Whether from the inside or the outside, the S-Class has changed little in appearance since the current generation made its U.S. debut, for 2007. But to most people, that's fine; the S has never been particularly edgy from a design standpoint. The exterior of the current S-Class is laid out with emphatic curves and precisely drawn lines—yet that's a serious departure from the bank-vault look of the earlier models. There's quite a bit of feminine sculpting and gentle arcs, along with a wrap-around, double-decked treatment in back, and alongside the wheel wells are flared out noticeably.
Last year, the S-Class got a reshaped grille, smoother front bumpers, new rear bumpers, and LED turn signals within the headlamps; meanwhile, AMG versions gained a new grille, deep air dams, and new wheel designs up to 20 inch. Round fog lamps and It's not entirely cohesive, but the S-Class' sheetmetal conveys great road presence, especially from the rear quarters, where the perfectly blistered fenders intersect with a rising bumper line.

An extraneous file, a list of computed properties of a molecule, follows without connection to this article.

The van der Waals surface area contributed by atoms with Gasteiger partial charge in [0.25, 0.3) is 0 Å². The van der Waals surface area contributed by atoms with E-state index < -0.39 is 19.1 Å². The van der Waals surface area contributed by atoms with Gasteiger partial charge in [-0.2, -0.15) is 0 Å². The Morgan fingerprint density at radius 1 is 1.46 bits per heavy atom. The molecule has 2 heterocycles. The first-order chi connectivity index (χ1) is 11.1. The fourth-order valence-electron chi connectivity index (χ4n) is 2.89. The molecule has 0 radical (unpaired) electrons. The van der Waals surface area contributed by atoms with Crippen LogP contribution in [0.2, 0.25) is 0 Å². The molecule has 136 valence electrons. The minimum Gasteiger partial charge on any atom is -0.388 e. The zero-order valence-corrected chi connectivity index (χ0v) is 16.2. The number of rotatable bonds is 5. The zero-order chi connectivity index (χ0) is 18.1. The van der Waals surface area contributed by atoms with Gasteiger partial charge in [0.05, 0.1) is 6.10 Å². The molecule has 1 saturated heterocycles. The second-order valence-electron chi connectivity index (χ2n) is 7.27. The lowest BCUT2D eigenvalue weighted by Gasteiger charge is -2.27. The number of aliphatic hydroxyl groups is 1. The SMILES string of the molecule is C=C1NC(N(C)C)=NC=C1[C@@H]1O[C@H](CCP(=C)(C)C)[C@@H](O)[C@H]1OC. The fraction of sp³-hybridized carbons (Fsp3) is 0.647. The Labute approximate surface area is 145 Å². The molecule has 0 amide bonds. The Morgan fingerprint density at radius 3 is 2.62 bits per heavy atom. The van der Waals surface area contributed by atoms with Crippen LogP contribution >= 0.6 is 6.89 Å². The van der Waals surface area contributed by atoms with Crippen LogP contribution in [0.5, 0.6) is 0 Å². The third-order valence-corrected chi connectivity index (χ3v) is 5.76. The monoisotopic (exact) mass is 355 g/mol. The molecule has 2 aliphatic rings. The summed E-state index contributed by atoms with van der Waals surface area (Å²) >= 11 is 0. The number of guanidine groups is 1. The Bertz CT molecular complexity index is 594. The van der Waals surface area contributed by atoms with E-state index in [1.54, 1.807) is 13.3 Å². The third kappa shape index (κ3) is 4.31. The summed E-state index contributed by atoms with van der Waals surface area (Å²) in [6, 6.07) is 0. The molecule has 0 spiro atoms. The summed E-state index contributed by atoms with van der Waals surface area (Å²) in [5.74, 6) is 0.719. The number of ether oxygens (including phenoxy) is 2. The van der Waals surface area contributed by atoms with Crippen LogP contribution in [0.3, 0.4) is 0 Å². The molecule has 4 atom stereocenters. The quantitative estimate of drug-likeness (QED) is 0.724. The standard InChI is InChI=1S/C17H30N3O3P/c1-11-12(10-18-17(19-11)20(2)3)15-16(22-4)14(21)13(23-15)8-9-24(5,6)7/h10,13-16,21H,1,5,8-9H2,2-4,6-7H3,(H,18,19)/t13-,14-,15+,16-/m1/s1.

Inside the S-Class, Mercedes-Benz has gone with a simplified, living-room aesthetic; the overall look and feel is relaxed, with a wide, ornately grained wave of wood bridging the cabin. It's capped by a large LCD screen for secondary controls and adorned by a minimum of buttons and switches; gauges are lit in bright white. The shift control sits on the steering column, which frees the dash from the clutter that afflicts some competitive cars. Crawl around the interior or just take a glance inside, and it's not surprising that furniture designers were brought in to help style the interior.